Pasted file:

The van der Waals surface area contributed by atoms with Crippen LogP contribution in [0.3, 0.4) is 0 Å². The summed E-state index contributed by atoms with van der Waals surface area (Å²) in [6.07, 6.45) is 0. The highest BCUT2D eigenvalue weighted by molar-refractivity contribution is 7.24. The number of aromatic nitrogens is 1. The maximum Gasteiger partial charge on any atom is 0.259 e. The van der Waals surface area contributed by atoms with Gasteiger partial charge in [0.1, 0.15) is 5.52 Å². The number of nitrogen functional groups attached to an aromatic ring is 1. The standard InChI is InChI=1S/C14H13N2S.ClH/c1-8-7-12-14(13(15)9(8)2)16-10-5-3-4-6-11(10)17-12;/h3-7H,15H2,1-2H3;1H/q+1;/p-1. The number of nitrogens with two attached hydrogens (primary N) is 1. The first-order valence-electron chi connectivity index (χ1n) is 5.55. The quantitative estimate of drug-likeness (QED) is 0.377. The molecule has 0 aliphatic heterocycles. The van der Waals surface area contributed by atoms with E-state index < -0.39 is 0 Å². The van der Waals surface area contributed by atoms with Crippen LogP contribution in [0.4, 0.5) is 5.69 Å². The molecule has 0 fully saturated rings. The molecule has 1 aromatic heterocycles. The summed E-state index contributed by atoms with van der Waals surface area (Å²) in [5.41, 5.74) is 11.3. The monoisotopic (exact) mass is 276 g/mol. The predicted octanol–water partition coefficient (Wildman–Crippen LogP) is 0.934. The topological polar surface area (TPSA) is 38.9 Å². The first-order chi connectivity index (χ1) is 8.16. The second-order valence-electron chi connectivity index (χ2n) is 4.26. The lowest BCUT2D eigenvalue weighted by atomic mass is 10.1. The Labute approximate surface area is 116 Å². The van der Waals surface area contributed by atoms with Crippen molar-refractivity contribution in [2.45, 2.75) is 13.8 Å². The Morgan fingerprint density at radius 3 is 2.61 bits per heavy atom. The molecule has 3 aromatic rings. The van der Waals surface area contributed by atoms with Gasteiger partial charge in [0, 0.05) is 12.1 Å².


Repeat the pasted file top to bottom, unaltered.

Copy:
The van der Waals surface area contributed by atoms with Crippen LogP contribution in [0.3, 0.4) is 0 Å². The summed E-state index contributed by atoms with van der Waals surface area (Å²) in [6.07, 6.45) is 0. The highest BCUT2D eigenvalue weighted by molar-refractivity contribution is 7.24. The number of aromatic nitrogens is 1. The maximum Gasteiger partial charge on any atom is 0.259 e. The van der Waals surface area contributed by atoms with Gasteiger partial charge in [0.1, 0.15) is 5.52 Å². The number of nitrogen functional groups attached to an aromatic ring is 1. The standard InChI is InChI=1S/C14H13N2S.ClH/c1-8-7-12-14(13(15)9(8)2)16-10-5-3-4-6-11(10)17-12;/h3-7H,15H2,1-2H3;1H/q+1;/p-1. The number of nitrogens with two attached hydrogens (primary N) is 1. The first-order valence-electron chi connectivity index (χ1n) is 5.55. The quantitative estimate of drug-likeness (QED) is 0.377. The molecule has 0 aliphatic heterocycles. The van der Waals surface area contributed by atoms with E-state index < -0.39 is 0 Å². The van der Waals surface area contributed by atoms with Crippen LogP contribution in [0.4, 0.5) is 5.69 Å². The molecule has 0 fully saturated rings. The molecule has 1 aromatic heterocycles. The summed E-state index contributed by atoms with van der Waals surface area (Å²) in [5.41, 5.74) is 11.3. The monoisotopic (exact) mass is 276 g/mol. The predicted octanol–water partition coefficient (Wildman–Crippen LogP) is 0.934. The topological polar surface area (TPSA) is 38.9 Å². The first-order chi connectivity index (χ1) is 8.16. The second-order valence-electron chi connectivity index (χ2n) is 4.26. The lowest BCUT2D eigenvalue weighted by atomic mass is 10.1. The Labute approximate surface area is 116 Å². The van der Waals surface area contributed by atoms with Crippen molar-refractivity contribution in [2.45, 2.75) is 13.8 Å². The Morgan fingerprint density at radius 3 is 2.61 bits per heavy atom. The molecule has 3 aromatic rings. The van der Waals surface area contributed by atoms with Gasteiger partial charge in [0, 0.05) is 12.1 Å².